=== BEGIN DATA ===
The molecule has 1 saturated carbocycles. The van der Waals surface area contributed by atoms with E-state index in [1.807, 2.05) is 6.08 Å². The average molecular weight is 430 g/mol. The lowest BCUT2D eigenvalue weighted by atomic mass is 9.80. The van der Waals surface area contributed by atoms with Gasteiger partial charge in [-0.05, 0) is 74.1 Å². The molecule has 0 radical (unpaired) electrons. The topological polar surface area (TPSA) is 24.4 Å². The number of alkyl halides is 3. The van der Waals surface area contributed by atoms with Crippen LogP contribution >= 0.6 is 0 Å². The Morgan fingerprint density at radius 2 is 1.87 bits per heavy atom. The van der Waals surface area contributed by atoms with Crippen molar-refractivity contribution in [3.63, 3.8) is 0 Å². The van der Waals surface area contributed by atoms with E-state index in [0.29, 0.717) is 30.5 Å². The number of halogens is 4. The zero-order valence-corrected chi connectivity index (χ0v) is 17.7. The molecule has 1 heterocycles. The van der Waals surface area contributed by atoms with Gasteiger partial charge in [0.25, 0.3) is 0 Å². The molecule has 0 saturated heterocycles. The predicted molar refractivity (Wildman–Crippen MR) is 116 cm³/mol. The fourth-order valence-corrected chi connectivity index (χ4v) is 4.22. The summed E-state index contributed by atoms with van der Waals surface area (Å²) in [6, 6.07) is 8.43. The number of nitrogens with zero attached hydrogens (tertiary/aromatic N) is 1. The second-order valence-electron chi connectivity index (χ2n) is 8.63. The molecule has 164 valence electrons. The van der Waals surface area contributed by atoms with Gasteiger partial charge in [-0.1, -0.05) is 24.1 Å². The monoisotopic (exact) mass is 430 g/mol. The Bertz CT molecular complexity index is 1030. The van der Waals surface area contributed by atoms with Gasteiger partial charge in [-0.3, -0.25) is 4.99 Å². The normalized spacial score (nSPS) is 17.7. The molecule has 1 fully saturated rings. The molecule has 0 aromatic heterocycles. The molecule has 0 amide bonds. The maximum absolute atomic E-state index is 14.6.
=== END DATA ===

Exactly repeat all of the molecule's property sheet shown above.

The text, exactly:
The molecule has 1 saturated carbocycles. The van der Waals surface area contributed by atoms with E-state index in [1.807, 2.05) is 6.08 Å². The average molecular weight is 430 g/mol. The lowest BCUT2D eigenvalue weighted by atomic mass is 9.80. The van der Waals surface area contributed by atoms with Gasteiger partial charge in [-0.05, 0) is 74.1 Å². The molecule has 0 radical (unpaired) electrons. The topological polar surface area (TPSA) is 24.4 Å². The number of alkyl halides is 3. The van der Waals surface area contributed by atoms with Crippen LogP contribution >= 0.6 is 0 Å². The Morgan fingerprint density at radius 2 is 1.87 bits per heavy atom. The van der Waals surface area contributed by atoms with Crippen molar-refractivity contribution in [3.63, 3.8) is 0 Å². The van der Waals surface area contributed by atoms with E-state index in [0.29, 0.717) is 30.5 Å². The number of halogens is 4. The zero-order valence-corrected chi connectivity index (χ0v) is 17.7. The molecule has 1 heterocycles. The van der Waals surface area contributed by atoms with Gasteiger partial charge in [0.25, 0.3) is 0 Å². The molecule has 0 saturated heterocycles. The predicted molar refractivity (Wildman–Crippen MR) is 116 cm³/mol. The fourth-order valence-corrected chi connectivity index (χ4v) is 4.22. The summed E-state index contributed by atoms with van der Waals surface area (Å²) in [6, 6.07) is 8.43. The number of nitrogens with zero attached hydrogens (tertiary/aromatic N) is 1. The second-order valence-electron chi connectivity index (χ2n) is 8.63. The molecule has 164 valence electrons. The van der Waals surface area contributed by atoms with Gasteiger partial charge in [-0.1, -0.05) is 24.1 Å². The monoisotopic (exact) mass is 430 g/mol. The Bertz CT molecular complexity index is 1030. The van der Waals surface area contributed by atoms with Gasteiger partial charge in [-0.3, -0.25) is 4.99 Å². The normalized spacial score (nSPS) is 17.7. The molecule has 1 fully saturated rings. The molecule has 0 aromatic heterocycles. The molecule has 0 amide bonds. The maximum absolute atomic E-state index is 14.6.